A Texas public school district under investigation for telling employees they were “expected” to vote “for” a billion-dollar bond now says a likely illegal electioneering message was a “miscommunication.”

Northside Independent School District was forced to respond Monday after documents surfaced over the weekend showing Superintendent Brian Woods and an unnamed campus principal sent district communications pressuring staff to vote for a $992 million bond on the May 7 ballot.

The San Antonio school district said an email sent by the principal ahead of early voting, claiming to share the superintendent’s directive to support the bond, was intended to encourage voting, not coerce or intimidate employees.

“As per Dr. Woods, all employees will be expected to vote for this year’s Bond,” the principal’s April 18 message to campus staff read.

In the weeks before the election, Superintendent Woods sent multiple messages “strongly” urging district employees to vote and describing the benefits of passing the bond, as well as “budget cuts” likely to occur if the bond didn’t pass.

The official communications, exposed by Corey DeAngelis of the American Federation for Children, also showed the district was tracking which employees did and didn’t vote in the election.

“We should all be doing our part and advocating for our NISD students,” the principal wrote. “Central Office will be monitoring campus percentages for employee voting stats in the next weeks to come and will be expecting ALL employees to vote.”

Gov. Greg Abbott said Saturday the communication is “likely a crime,” and the Texas Education Agency will work with the Texas Attorney General’s Office “to investigate and, if appropriate, prosecute this matter.”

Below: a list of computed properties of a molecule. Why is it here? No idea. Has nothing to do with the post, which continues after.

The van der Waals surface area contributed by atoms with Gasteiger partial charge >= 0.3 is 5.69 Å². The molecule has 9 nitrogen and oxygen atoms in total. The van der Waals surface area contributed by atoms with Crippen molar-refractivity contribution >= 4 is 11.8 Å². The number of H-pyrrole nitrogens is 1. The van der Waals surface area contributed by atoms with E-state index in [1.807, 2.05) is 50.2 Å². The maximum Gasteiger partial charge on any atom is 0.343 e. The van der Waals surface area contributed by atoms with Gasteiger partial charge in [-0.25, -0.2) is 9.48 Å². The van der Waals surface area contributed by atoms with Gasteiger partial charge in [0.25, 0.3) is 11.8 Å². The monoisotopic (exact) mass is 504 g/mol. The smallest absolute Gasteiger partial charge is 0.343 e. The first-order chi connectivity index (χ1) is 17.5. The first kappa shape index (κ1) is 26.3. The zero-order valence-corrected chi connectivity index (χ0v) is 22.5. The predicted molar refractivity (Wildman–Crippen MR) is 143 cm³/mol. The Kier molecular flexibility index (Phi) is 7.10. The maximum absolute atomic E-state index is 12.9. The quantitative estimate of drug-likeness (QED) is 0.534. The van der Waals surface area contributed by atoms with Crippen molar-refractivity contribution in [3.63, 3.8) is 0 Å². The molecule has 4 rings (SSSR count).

It’s a violation of the Texas Election Code for school districts to use taxpayer resources to advocate for or against political candidates and measures. It’s also a crime to coerce a voter to vote a certain way.

On Monday, the TEA confirmed the district’s actions are under review, while the district downplayed the communications and said they had “adhered to all legal requirements and guidelines,” according to a report by local CBS affiliate KENS 5:

District officials received information on April 28 that messaging sent by a campus principal in an April 18 newsletter was directing staff to vote “for” the bond. This miscommunication was immediately addressed by the principal’s supervisor, and the principal, a veteran and well-respected leader, took corrective action.

Meanwhile, a high school teacher in the district took to social media to say “maybe it should feel intimidating” for a supervisor to pressure employees to vote “in an election that would directly impact your job,” complaining that turnout is typically low.

The high school teacher and his principal also tweeted about “running a shuttle from campus during early voting to take staff and/or students to cast their ballot. Super exciting!!”

But the teacher later said the shuttle—an improper use of district resources if paid for with tax dollars, according to a legal opinion issued by Texas Attorney General Ken Paxton—was canceled after a complaint was filed with the Northside American Federation of Teachers.